Rich Hornung works in the Scientific Computing Group in the Center for Applied Scientific Computing at Lawrence Livermore National Laboratory. His research interests include adaptive mesh refinement and numerical algorithms for partial differential equations, computational methods for multiscale problems, large-scale object-oriented software design for scientific computing applications, and parallel computing. Currently, Rich is working on multiple projects involving the development of scalable local grid refinement methods for electronic structures calculations, and the development of large-scale parallel simulation technology and multi-scale methods for problems in solid mechanics. Prior to these efforts, Rich worked on hybrid continuum-atomistic algorithms for fluid flows and flow in porous media problems. Until fall 2004, Rich served for five years as project leader for the SAMRAI adaptive mesh refinement infrastructure project in CASC. Rich is one of the original designers and developers of that software.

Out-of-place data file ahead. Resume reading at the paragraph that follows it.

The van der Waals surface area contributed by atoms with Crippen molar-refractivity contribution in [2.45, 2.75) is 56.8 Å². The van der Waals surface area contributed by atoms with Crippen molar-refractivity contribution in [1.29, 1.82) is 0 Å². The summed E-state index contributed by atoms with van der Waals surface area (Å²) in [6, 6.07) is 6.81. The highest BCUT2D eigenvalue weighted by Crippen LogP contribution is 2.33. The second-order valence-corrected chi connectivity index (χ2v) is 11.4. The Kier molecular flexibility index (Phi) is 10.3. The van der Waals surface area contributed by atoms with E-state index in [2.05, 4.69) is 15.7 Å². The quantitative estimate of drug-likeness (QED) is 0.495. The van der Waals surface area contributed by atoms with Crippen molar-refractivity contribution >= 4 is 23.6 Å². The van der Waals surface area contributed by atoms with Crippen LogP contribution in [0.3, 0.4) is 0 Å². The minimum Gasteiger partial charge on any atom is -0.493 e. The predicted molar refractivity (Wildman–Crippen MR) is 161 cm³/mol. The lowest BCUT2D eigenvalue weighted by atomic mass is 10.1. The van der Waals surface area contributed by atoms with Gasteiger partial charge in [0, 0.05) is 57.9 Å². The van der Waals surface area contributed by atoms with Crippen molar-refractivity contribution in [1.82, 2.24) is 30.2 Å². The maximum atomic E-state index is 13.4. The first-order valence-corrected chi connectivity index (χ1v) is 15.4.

Rich earned his PhD in Applied Mathematics from Duke University in 1994, and his BA in Mathematics and Music from Lawrence University (Appleton, WI) in 1989. Before joining LLNL, Rich was an NSF Industrial Postdoctoral Research Fellow working jointly with researchers at Duke University and Mobil Exploration and Production Technical Center in Dallas, TX.